By Carla Lucas, Correspondent
The walls of Parroquia de San Roque, (St. Rocco’s Parish in English), the only Hispanic national parish of the Catholic Church in the Archdiocese of Philadelphia, are rising on Sunnydell Road near Route 41. With a southwestern/Mexican style similar to Mission Capistrano, in California, this new addition to the community is targeted for opening on August 16, 2011, the annual celebration feast day for St. Rocco.
The creation of this ethnically-centered parish (as opposed to the other geographically-centered Catholic parishes) elevates the Mision Santa Maria from a mission serving the needs of the local Hispanic community to a full-fledged parish dedicated to the local Spanish-speaking population. Father Frank Depman, who was the chaplain of Mision Santa Maria, is now the pastor of St. Rocco parish.
Father Depman came to southern Chester County in 1990 charged to establish a mission for the area’s growing Spanish-speaking community. By 1992 Mision Santa Maria was providing Spanish-speaking religious services at the five existing Catholic parishes in the area and working out of the bottom level of a small strip mall on Route 41 in Avondale, Pa.
In the last 20 years this community continued to grow where today St. Rocco’s Parish has approximately 12,000 members. Four Argentine nuns and two additional priests (besides Father Depman) serve the needs of the community. There are six Masses a week with an average attendance of 2,000 people. St. Rocco’s performed 425 baptisms this year, more than any other parish in the Philadelphia Archdioceses. On the weekends the Parish has between two and four special events such as weddings, baptisms, and quinceañeras. St. Rocco’s CCD program serves 1,100 children in its afterschool programs, which they pick-up from the various schools via their fleet of six school buses.
“It was becoming more difficult to find space at the local parishes,” said Father Depman about the Mision’s needs over an average week.
The creation of a new parish and house of worship was made possible through the generosity of a benefactor, (a former Wilmington-based businessman who wishes to not be mentioned by name), who in 2006 read a story about Mision Santa Maria, in the Philadelphia Inquirer. He contacted Father Depman and said he wanted to build them a church and he wanted to call it St. Rocco’s after the saint for which he felt a great affinity. St. Rocco is a popular saint in France, Italy and Mexico with many churches named in his honor. Of particular note is St. Rocco’s church in Moroleón, near Guanajuato City, Guanajuato, Mexico. Many of the local Mexican population come from this region of Mexico and know of or attended the church when in Guanajuato.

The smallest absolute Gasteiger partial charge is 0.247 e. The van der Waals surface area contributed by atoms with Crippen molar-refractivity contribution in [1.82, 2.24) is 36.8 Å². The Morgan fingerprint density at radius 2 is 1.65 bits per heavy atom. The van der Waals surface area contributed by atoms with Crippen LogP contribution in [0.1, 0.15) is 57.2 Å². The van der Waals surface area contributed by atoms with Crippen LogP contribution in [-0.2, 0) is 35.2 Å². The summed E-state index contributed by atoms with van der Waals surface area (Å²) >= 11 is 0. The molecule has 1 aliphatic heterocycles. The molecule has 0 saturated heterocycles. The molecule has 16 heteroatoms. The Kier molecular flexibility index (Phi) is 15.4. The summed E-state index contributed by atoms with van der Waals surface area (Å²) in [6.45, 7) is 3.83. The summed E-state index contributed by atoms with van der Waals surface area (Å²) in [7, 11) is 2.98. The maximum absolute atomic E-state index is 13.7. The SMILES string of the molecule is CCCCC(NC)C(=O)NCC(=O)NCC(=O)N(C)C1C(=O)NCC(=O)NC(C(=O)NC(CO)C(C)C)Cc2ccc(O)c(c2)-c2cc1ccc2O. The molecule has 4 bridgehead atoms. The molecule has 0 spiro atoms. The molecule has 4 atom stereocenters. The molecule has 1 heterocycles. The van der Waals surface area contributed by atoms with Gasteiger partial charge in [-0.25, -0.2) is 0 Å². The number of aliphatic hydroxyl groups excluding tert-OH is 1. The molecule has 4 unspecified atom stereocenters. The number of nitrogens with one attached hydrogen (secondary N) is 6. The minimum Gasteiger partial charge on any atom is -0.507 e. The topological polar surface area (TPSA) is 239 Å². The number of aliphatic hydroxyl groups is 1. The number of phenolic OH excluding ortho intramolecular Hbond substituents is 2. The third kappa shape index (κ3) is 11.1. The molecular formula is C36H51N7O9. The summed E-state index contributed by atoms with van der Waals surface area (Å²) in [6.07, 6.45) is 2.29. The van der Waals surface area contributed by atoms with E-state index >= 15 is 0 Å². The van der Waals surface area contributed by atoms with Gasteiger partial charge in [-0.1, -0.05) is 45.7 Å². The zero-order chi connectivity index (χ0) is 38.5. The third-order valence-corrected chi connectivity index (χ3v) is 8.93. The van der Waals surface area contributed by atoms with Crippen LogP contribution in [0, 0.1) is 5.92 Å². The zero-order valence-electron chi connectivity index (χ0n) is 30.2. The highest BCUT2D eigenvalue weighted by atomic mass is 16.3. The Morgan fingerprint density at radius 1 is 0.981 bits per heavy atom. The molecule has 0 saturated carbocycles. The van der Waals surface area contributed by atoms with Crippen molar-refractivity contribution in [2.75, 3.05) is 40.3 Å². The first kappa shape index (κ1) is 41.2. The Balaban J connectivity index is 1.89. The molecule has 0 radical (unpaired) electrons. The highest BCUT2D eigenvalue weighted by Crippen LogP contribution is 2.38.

After much searching, the 22-acre L-shaped lot with an existing building facing Route 41 and a large empty field behind was chosen for the new parish. This site had enough space for the new house of worship as well as space for additional outbuildings such as a convent and housing for the priests.
The existing building (former Amish furniture store) was converted to the St. Rocco Center with offices and meeting rooms. Local mushroom farms donated work crews to help in parts of the renovation such as laying tile and re-roofing the building. The former Mision Santa Maria location continues to be a social center for the parish and the hub for the donation center.
After years in the planning process, ground breaking for St. Rocco’s church occurred on August 16, 2010 for the 500-seat church. On October 12 Cardinal Justin Rigali of the Philadelphia Archdioceses announced the establishment of the new parish.
Looking forward to August 16, 2011 it is planned for St Rocco’s Church to officially open its door for the annual feast day to honor the church’s patron saint.
More information about St. Rocco’s Parish is available online at www.StRoccoChurch.org.